Sex During Coronavirus
The subject of current concern to the whole world is the novel coronavirus and sex during coronavirus…
In this context, as a sex neuroscience researcher and sex positive advocate, I write this article with several goals in mind: to inform readers of the relationship between sex and the current pandemic, and to prevent the spread of myths and false information in a troubled social environment.
Due to the common modes of transmission of respiratory viruses, engaging in certain types of sexual activity can spread the virus. However, it is unrealistic to expect people to abstain from sex in times of isolation.
In the current situation, since sex is not a priority topic of discussion, false information flows quite easily. People could unintentionally increase the spread of the virus if they do not take the necessary precautions.
So wash your hands with soap and water for at least twenty seconds, and let’s get down to business!
Sex and Covid-19
Can the coronavirus be transmitted sexually? The answer is simple: we don’t know. So far, no reliable research, official communication or scientific report has been presented by the competent authorities.
Transmission of the virus through sex and getting it from your sexual partner are two different things. The first case involves transmission through sexual contact and the exchange of body fluids, for example through vaginal, oral and anal sex. The second case concerns transmission which can occur, among other things, when partners kiss.
World Health Organization (WHO) spokesperson Christian Lindmeier told The New York Times that coronaviruses are not usually transmitted sexually. In the United States, according to the Centers for Disease Control and Prevention (CDC), there are seven types of coronavirus – and all of them ordinarily exert their effects on the airways in humans.
Other infectious disease experts support these observations. However, the coronavirus does not only affect the respiratory tract. Indeed, some traces of it have been found in the stools of infected patients. However, the US CDC considers the risk of transmission through this route to be low.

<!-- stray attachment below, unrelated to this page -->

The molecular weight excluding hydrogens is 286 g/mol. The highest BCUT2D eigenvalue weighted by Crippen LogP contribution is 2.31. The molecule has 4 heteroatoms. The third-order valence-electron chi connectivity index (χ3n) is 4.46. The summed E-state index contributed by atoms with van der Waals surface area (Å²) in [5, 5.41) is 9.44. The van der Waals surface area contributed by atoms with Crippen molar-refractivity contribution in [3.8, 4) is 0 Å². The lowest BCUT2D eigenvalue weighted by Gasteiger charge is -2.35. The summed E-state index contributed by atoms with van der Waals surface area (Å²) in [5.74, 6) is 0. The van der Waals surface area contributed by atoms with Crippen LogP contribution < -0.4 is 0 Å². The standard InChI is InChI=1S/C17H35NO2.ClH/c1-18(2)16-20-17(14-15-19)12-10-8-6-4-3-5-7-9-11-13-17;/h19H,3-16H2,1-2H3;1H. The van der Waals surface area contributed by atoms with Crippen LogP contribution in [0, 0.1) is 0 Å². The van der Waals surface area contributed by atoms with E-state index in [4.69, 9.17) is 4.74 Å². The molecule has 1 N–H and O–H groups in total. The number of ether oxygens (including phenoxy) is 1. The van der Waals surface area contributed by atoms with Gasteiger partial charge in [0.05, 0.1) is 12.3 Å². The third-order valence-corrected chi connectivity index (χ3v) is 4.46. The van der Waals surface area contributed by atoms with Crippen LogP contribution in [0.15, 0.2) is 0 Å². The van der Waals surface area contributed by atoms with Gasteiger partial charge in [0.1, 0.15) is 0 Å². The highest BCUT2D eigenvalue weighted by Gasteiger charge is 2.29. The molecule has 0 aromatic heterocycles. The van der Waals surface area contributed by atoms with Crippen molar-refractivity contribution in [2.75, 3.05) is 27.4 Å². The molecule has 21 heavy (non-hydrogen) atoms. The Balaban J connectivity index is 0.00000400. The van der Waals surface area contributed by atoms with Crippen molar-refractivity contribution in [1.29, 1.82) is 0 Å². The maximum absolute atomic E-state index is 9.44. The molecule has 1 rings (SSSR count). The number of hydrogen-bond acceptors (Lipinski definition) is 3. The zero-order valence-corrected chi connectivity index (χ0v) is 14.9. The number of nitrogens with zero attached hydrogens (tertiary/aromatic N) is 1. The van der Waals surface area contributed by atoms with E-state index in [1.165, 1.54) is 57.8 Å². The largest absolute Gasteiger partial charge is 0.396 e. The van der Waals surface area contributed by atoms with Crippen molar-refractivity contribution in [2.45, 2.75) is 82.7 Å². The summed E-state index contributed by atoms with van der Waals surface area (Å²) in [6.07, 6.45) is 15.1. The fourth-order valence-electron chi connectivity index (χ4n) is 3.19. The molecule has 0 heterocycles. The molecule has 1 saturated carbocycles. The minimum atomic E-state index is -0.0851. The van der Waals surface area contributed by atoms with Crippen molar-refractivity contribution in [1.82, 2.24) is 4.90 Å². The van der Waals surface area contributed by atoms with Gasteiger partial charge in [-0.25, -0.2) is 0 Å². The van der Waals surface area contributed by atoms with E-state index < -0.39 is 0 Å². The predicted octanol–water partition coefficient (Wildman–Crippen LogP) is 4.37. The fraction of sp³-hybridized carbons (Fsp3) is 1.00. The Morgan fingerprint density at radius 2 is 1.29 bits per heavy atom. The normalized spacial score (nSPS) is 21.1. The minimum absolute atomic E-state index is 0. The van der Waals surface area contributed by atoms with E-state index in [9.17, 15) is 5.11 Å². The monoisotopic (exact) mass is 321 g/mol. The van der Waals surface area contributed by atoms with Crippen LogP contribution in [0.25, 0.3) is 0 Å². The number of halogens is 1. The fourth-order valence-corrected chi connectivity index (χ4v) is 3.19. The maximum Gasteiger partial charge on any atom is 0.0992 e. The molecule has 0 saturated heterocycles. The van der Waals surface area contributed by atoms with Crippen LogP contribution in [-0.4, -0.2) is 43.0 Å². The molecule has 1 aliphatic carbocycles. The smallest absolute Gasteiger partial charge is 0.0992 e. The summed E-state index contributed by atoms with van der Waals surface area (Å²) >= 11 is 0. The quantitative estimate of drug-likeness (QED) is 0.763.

The new coronavirus is spread by droplets expelled by infected people when they breathe out, cough or sneeze. People around them become infected by inhaling these droplets, or touching them on a surface, and then touching their face. The chances of contracting the virus through sexual activity with an infected person are therefore very high.
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How is the virus transmitted during sex?
The virus that causes COVID-19 can be transmitted through close personal contact, in poorly ventilated indoor spaces, or by touching contaminated surfaces or objects during sex.
If someone is a carrier of the virus, the risk of transmission will be very high during close contact sex (including vaginal, anal and oral sex). If in close contact, you may be exposed to droplets from the mouth, throat or nose of an infected person. In addition, the virus can be transmitted through saliva during kissing. Traces of the virus have also been detected in semen, urine and faeces (and can also be found in other body fluids), but at this time it is not known whether there is a risk of transmission from the virus. these liquids. That said, COVID-19 is not considered a sexually transmitted infection.
The virus can also be spread through contact with contaminated surfaces or objects, such as skin and sex toys. These surfaces and objects may have been contaminated with respiratory droplets or saliva.
Alternative practices sex during coronavirus